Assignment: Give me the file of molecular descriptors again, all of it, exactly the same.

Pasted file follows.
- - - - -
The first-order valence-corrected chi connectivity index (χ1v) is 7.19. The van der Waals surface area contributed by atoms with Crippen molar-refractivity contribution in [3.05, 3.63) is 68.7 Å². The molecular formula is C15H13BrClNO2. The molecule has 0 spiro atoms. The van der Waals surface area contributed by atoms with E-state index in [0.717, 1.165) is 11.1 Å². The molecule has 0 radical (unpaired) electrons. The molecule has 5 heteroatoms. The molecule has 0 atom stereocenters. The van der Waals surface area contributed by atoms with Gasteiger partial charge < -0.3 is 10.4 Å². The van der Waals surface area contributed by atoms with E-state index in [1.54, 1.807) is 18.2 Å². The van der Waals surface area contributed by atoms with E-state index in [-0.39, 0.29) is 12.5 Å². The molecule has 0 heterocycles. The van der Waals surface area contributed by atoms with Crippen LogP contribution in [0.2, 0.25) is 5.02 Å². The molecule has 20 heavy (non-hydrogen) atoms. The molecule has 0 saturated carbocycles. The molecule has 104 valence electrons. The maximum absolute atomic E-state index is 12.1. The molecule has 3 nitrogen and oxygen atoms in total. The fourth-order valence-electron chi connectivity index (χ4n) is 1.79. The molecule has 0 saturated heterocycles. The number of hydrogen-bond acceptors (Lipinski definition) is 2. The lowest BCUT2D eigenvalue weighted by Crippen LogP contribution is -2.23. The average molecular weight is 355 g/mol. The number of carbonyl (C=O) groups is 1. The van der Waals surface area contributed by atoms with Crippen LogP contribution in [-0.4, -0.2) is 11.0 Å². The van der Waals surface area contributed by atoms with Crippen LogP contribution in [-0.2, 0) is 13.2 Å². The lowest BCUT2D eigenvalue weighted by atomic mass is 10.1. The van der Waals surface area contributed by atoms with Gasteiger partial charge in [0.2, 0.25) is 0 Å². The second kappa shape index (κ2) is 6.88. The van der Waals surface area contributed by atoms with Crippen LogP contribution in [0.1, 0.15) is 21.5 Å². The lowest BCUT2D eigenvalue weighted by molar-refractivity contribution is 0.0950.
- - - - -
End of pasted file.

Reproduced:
The first-order valence-corrected chi connectivity index (χ1v) is 7.19. The van der Waals surface area contributed by atoms with Crippen molar-refractivity contribution in [3.05, 3.63) is 68.7 Å². The molecular formula is C15H13BrClNO2. The molecule has 0 spiro atoms. The van der Waals surface area contributed by atoms with E-state index in [0.717, 1.165) is 11.1 Å². The molecule has 0 radical (unpaired) electrons. The molecule has 5 heteroatoms. The molecule has 0 atom stereocenters. The van der Waals surface area contributed by atoms with Gasteiger partial charge < -0.3 is 10.4 Å². The van der Waals surface area contributed by atoms with E-state index in [1.54, 1.807) is 18.2 Å². The van der Waals surface area contributed by atoms with E-state index in [-0.39, 0.29) is 12.5 Å². The molecule has 0 heterocycles. The van der Waals surface area contributed by atoms with Crippen LogP contribution in [0.2, 0.25) is 5.02 Å². The molecule has 20 heavy (non-hydrogen) atoms. The molecule has 0 saturated carbocycles. The molecule has 104 valence electrons. The maximum absolute atomic E-state index is 12.1. The molecule has 3 nitrogen and oxygen atoms in total. The fourth-order valence-electron chi connectivity index (χ4n) is 1.79. The molecule has 0 saturated heterocycles. The number of hydrogen-bond acceptors (Lipinski definition) is 2. The lowest BCUT2D eigenvalue weighted by Crippen LogP contribution is -2.23. The average molecular weight is 355 g/mol. The number of carbonyl (C=O) groups is 1. The van der Waals surface area contributed by atoms with Crippen LogP contribution in [-0.4, -0.2) is 11.0 Å². The van der Waals surface area contributed by atoms with Crippen LogP contribution in [-0.2, 0) is 13.2 Å². The lowest BCUT2D eigenvalue weighted by atomic mass is 10.1. The van der Waals surface area contributed by atoms with Gasteiger partial charge in [0.2, 0.25) is 0 Å². The second kappa shape index (κ2) is 6.88. The van der Waals surface area contributed by atoms with Crippen LogP contribution in [0.1, 0.15) is 21.5 Å². The lowest BCUT2D eigenvalue weighted by molar-refractivity contribution is 0.0950.